Learn to Ski

Local Program Introduces Eagle County Students to Snow Sports

For many of those who grew up in the mountains, ski days were no foreign matter and often gifted students with unforgettable moments. What could be better than a day off school for some fun snow?

Perhaps some lessons to go along with that snow.

In the Vail Valley, Eagle County public schools have partnered with Vail Resorts to create Learn to Ski, an incredible tradition for local students. Every year, kindergarten through eighth-grade students in the Eagle County public schools are invited to join Vail Resorts instructors for two days of professionally taught ski or snowboard lessons.

"I feel like skiing is such a huge part of the culture in Vail, and it was a part that I felt like I was missing out on a lot of the time. And, Learn to Ski kinda gave that back a little bit." Hannah Nelson, former Vail Valley student and resident.

The program is truly designed to provide Vail Valley children with an accessible way to connect with the mountain and surrounding community. “From us in the ski school, it’s probably one of the most rewarding lessons we offer,” shares Schetrompf. The experience provides students with a chance to connect in anew environment and have fun in a safe, supportive space. “And, the kids get so excited, because they are getting to miss school to go skiing,” shares Justin Miller, who has been a ski instructor for this program for close to 18 years now. Afterall, it’s not every day that students get to take their classes from the snow-covered mountains of Colorado.

“The Learn to Ski program is a program that started decades ago that was really developed to make sure that youth in the Valley had the opportunity to learn to ski and snowboard at an affordable rate,” explains Jason Schetrompf, senior manager of the Vail Ski & Snowboard School. The program includes two full days of instruction, equipment rentals and specialized resources for those who may need it, all for around $60, with financial assistance options available.

Yet, even with these beckoning mountains at our doorsteps, many in the Valley do not have the opportunities or resources to connect with them. “There is actually a pretty big population in the Valley that doesn’t [ski],” Miller acknowledges. With ski prices continuing to rise, snow sports can be inaccessible to some. Plus, in an area where the mountains have become so closely tied to the Valley’s identity, those with little to no relationship with the mountains may feel left behind or even isolated. Such was the case with Hannah Nelson, former Vail Valley student and resident, who found the Learn to Ski program to be very meaningful to her own connection with the Valley.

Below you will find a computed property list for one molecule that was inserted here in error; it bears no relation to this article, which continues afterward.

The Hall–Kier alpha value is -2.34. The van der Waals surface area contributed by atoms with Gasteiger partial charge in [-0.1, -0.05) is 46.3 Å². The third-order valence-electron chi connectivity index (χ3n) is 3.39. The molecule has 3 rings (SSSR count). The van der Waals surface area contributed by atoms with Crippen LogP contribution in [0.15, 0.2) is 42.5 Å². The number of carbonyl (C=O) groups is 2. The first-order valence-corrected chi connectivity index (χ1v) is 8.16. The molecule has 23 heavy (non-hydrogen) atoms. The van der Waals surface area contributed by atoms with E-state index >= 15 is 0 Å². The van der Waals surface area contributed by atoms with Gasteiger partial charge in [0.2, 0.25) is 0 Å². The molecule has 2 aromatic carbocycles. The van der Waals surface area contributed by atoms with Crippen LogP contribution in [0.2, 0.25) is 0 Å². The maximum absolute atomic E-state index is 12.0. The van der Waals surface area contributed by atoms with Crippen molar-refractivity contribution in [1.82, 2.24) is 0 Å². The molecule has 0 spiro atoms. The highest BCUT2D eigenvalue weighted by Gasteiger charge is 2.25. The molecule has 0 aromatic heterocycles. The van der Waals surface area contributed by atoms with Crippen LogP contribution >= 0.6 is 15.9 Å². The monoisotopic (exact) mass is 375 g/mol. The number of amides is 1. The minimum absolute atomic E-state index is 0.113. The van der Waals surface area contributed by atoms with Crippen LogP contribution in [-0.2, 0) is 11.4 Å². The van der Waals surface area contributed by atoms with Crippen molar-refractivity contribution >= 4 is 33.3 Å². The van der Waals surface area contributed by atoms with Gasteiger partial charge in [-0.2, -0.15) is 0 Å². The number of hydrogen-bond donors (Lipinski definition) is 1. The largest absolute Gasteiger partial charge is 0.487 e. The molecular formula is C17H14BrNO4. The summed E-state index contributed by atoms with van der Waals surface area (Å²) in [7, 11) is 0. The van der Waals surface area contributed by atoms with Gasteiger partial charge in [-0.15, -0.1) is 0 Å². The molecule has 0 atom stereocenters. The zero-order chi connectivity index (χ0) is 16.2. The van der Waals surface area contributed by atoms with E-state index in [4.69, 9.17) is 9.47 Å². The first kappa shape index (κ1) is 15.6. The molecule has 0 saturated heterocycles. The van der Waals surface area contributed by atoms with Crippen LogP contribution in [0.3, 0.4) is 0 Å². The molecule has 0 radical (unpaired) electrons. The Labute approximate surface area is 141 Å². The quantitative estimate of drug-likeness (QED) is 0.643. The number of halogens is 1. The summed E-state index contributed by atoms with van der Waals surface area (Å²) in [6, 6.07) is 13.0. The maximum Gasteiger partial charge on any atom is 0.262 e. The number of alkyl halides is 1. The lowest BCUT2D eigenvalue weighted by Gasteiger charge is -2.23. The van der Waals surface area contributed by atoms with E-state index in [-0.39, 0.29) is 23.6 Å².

“I really enjoyed [the program], because my family couldn’t get out to ski much, since my parents worked so much and ski passes are so expensive. So, for me, Learn to Ski was pretty much the only time in the year that I actually got to go up on the mountain,” Nelson shares. “And that was really nice, because I feel like skiing is such a huge part of the culture in Vail, and it was a part that I felt like I was missing out on a lot of the time. And, Learn to Ski kinda gave that back a little bit,” Nelson explains.

Ski instructor with students at Beaver Creek.

Photo courtesy of Beaver Creek Ski & Ride School.

With the mountain being such a prominent aspect of the Vail Valley lifestyle, presenting local students and families with opportunities to better understand snow sports and their influence can be monumental. “[Learn to Ski] brings the community together for the sake of the mountain, to enjoy it all together,” explains Cindy Cassidy, longtime local and special education teacher with Eagle County Schools. “[The mountain] is a very important part of our community, why we’re here,” Cassidy shares. “So, I think it really does get populations that don’t have exposure to skiing and snow-boarding a chance to do that,” she adds.

While the program may seem few and far between, the influence it has upon the younger generation and the local community as a whole is remarkable and well worth the effort. “Most students don’t have that kind of opportunity at their schools,” Nelson explains. “And, it just made me appreciate the education that I got in the Valley more and the emphasis it placed on physical activity and the outdoors, those kind of learning experiences that weren’t just lecture or classroom-based.”

With support for the program coming from many directions, Vail Resorts and Eagle County Schools hope to continue offering this resource for many more years to come. “We are commit-ted to this,” explains Schetrompf. “[It’s] close to our heart, and we are fortunate to be involved in the program.”

“It’s a little chaotic, but once you get through that chaos, it’s really cool. It’s a lot of work, but very rewarding,” Miller shares.